For Immediate Release: April 20, 2017
Contact: Frank Moore - (202) 367-2366 
Email: frank@dealer.org

NLBMDA Files Comments in Support of Short Term 
Rental Exemption to ELD Rule

Today, NLBMDA has submitted comments in support of a petition filed by the Truck Renting and Leasing Association for an exemption from the electronic logging device (ELD) Mandate for short-term truck rentals.

NLBMDA supports this petition because of the undue burden the ELD Mandate would impose on dealers and others who will occasionally need to use short-term rentals to meet higher than expected demand or replace vehicles temporarily out of service.

The majority of NLBMDA members are small, family-owned lumber and building material (LBM) operations, serving the same communities for several generations. NLBMDA itself recently celebrated its 100th year as a trade association for the LBM sector. Many of our members will use short-term rentals of 30 days or less to meet high demand periods or instances where a vehicle in their fleet has been taken out of operation for repairs and service.  The short-term rental option represents a very cost effective way to avoid the significant capital costs of having fleet assets that are only marginally productive.

Because short-term rentals are not exempt from the ELD rule, our members who otherwise would be exempt will face unnecessary regulatory uncertainty that can be easily avoided without jeopardizing the underlying regulatory goals and objectives of the ELD rule.  For example, the driver of a short-term rental who exceeds the mileage or daily on-duty time limits of the short-haul exemptions, or does not return to their normal work reporting location at the end of the duty period more than 8 times in any 30 day period, will be subject to the ELD requirements.

For those NLBMDA members who will have to meet the ELD requirements, their operating system may not allow seamless transfer of data when using a different system installed in a short-term rental. This includes the ability of one system to transfer a driver's duty status for the current 24-hour period and the prior seven days. It is also not clear whether short-term rental companies will provide dedicated units in their vehicles or rely on customers to have access to so-called Bring-Your-Own-Device (BYOD) system.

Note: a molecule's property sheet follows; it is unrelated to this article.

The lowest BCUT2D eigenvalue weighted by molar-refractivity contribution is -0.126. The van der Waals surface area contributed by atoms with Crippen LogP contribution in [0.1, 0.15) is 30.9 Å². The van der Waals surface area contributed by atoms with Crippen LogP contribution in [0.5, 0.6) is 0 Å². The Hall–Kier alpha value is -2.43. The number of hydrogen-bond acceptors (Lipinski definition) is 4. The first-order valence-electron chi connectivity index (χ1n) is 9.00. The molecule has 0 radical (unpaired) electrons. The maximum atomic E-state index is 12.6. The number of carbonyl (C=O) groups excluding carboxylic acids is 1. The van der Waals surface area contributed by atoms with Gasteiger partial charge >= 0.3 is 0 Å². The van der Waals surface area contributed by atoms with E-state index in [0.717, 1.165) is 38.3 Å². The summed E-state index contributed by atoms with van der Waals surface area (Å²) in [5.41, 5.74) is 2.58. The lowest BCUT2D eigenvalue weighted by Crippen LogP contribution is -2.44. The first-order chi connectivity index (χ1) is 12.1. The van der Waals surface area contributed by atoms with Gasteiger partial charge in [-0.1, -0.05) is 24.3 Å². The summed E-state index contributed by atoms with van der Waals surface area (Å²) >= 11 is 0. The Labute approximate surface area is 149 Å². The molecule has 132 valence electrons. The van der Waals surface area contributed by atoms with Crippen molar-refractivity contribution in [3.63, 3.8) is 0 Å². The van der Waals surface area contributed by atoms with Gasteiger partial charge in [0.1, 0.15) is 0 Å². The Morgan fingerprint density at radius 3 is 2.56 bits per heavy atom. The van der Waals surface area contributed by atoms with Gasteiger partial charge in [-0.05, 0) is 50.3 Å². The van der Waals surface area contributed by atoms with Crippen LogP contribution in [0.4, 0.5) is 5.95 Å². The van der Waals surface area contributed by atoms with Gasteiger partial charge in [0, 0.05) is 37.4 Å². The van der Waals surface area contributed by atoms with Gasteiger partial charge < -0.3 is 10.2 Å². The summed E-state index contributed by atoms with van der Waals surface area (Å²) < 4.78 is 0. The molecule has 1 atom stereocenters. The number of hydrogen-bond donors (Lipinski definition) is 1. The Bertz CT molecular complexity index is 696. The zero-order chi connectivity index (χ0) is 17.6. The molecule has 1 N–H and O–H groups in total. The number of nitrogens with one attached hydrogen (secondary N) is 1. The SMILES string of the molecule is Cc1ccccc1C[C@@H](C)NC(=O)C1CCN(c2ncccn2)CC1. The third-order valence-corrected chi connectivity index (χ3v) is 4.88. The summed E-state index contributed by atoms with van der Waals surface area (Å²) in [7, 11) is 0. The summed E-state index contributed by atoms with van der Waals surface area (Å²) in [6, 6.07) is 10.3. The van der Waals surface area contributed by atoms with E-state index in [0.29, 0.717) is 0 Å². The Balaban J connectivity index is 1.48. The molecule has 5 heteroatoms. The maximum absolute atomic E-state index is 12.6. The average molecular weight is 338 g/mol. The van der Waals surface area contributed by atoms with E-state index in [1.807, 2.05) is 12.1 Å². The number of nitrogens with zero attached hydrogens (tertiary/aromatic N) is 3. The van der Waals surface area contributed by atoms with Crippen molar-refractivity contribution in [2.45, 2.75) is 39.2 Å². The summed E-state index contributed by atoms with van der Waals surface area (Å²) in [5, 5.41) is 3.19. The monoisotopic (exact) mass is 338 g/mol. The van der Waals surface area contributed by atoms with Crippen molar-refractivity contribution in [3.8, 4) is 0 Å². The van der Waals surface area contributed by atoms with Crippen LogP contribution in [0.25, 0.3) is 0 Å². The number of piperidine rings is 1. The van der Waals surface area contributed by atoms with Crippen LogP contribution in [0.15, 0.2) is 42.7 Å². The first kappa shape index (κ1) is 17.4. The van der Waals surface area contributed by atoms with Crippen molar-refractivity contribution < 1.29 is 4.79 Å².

NLBMDA believes it is incumbent on the Federal Motor Carrier Safety Administration (FMCSA) to take these technology challenges into account when considering regulatory alternatives that avoid unnecessary burdens on the regulated community. Until the various ELD technologies find a means to allow users to record and retrieve data seamlessly, we believe an exemption is supported by the basic principles of rulemaking.

NLBMDA believes that a motor carrier should be able to easily determine if its operations are covered by the ELD requirements. If the carrier otherwise meets the 150 air-mile or 100 air-mile short-haul exemption, or any other applicable exemption, the necessity of using short-term rentals should not create the possibility that the carrier be pushed into another regulatory status.  Likewise, if a carrier is subject to the ELD requirements and invests in the necessary equipment, operating system and driver training, the carrier should not be subject to the technology challenges or compliance uncertainties created by the interoperability issues described above.

If you have questions, please contact NLBMDA's Regulatory Counsel, Frank Moore at (202) 367-2366 or email frank@dealer.org
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The National Lumber and Building Material Dealers Association (NLBMDA) represents its members in the national public policy arena. Founded in 1917, the association represents over 6,000 member locations operating single or multiple lumber yards and component plants serving homebuilders, subcontractors, general contractors, and consumers in the new construction, repair and remodeling of residential and light commercial.  www.dealer.org .